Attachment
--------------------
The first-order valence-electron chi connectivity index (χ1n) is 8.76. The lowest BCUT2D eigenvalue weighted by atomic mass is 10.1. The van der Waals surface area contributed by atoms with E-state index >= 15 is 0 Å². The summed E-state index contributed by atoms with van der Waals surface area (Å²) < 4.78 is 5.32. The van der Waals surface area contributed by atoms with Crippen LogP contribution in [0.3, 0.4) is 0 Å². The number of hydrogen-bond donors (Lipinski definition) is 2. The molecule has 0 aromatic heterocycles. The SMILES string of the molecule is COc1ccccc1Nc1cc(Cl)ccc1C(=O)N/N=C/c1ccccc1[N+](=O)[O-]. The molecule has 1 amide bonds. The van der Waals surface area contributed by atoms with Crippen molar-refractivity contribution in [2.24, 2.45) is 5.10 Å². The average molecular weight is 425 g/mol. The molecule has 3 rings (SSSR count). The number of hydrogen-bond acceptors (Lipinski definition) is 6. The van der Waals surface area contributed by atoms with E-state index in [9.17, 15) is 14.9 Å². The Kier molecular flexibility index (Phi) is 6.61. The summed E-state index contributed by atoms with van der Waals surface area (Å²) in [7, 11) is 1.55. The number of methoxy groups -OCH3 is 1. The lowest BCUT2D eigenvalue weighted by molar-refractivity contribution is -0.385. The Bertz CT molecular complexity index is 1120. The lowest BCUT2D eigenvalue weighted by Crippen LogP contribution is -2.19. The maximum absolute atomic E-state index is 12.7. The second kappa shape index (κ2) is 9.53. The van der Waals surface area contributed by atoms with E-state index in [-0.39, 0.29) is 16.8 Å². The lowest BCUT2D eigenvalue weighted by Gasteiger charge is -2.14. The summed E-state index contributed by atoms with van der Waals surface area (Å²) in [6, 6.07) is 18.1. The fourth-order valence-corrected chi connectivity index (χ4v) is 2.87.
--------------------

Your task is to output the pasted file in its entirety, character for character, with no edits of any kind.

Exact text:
The first-order valence-electron chi connectivity index (χ1n) is 8.76. The lowest BCUT2D eigenvalue weighted by atomic mass is 10.1. The van der Waals surface area contributed by atoms with E-state index >= 15 is 0 Å². The summed E-state index contributed by atoms with van der Waals surface area (Å²) < 4.78 is 5.32. The van der Waals surface area contributed by atoms with Crippen LogP contribution in [0.3, 0.4) is 0 Å². The number of hydrogen-bond donors (Lipinski definition) is 2. The molecule has 0 aromatic heterocycles. The SMILES string of the molecule is COc1ccccc1Nc1cc(Cl)ccc1C(=O)N/N=C/c1ccccc1[N+](=O)[O-]. The molecule has 1 amide bonds. The van der Waals surface area contributed by atoms with Crippen molar-refractivity contribution in [2.24, 2.45) is 5.10 Å². The average molecular weight is 425 g/mol. The molecule has 3 rings (SSSR count). The number of hydrogen-bond acceptors (Lipinski definition) is 6. The van der Waals surface area contributed by atoms with E-state index in [9.17, 15) is 14.9 Å². The Kier molecular flexibility index (Phi) is 6.61. The summed E-state index contributed by atoms with van der Waals surface area (Å²) in [7, 11) is 1.55. The number of methoxy groups -OCH3 is 1. The lowest BCUT2D eigenvalue weighted by molar-refractivity contribution is -0.385. The Bertz CT molecular complexity index is 1120. The lowest BCUT2D eigenvalue weighted by Crippen LogP contribution is -2.19. The maximum absolute atomic E-state index is 12.7. The second kappa shape index (κ2) is 9.53. The van der Waals surface area contributed by atoms with E-state index in [-0.39, 0.29) is 16.8 Å². The lowest BCUT2D eigenvalue weighted by Gasteiger charge is -2.14. The summed E-state index contributed by atoms with van der Waals surface area (Å²) in [6, 6.07) is 18.1. The fourth-order valence-corrected chi connectivity index (χ4v) is 2.87.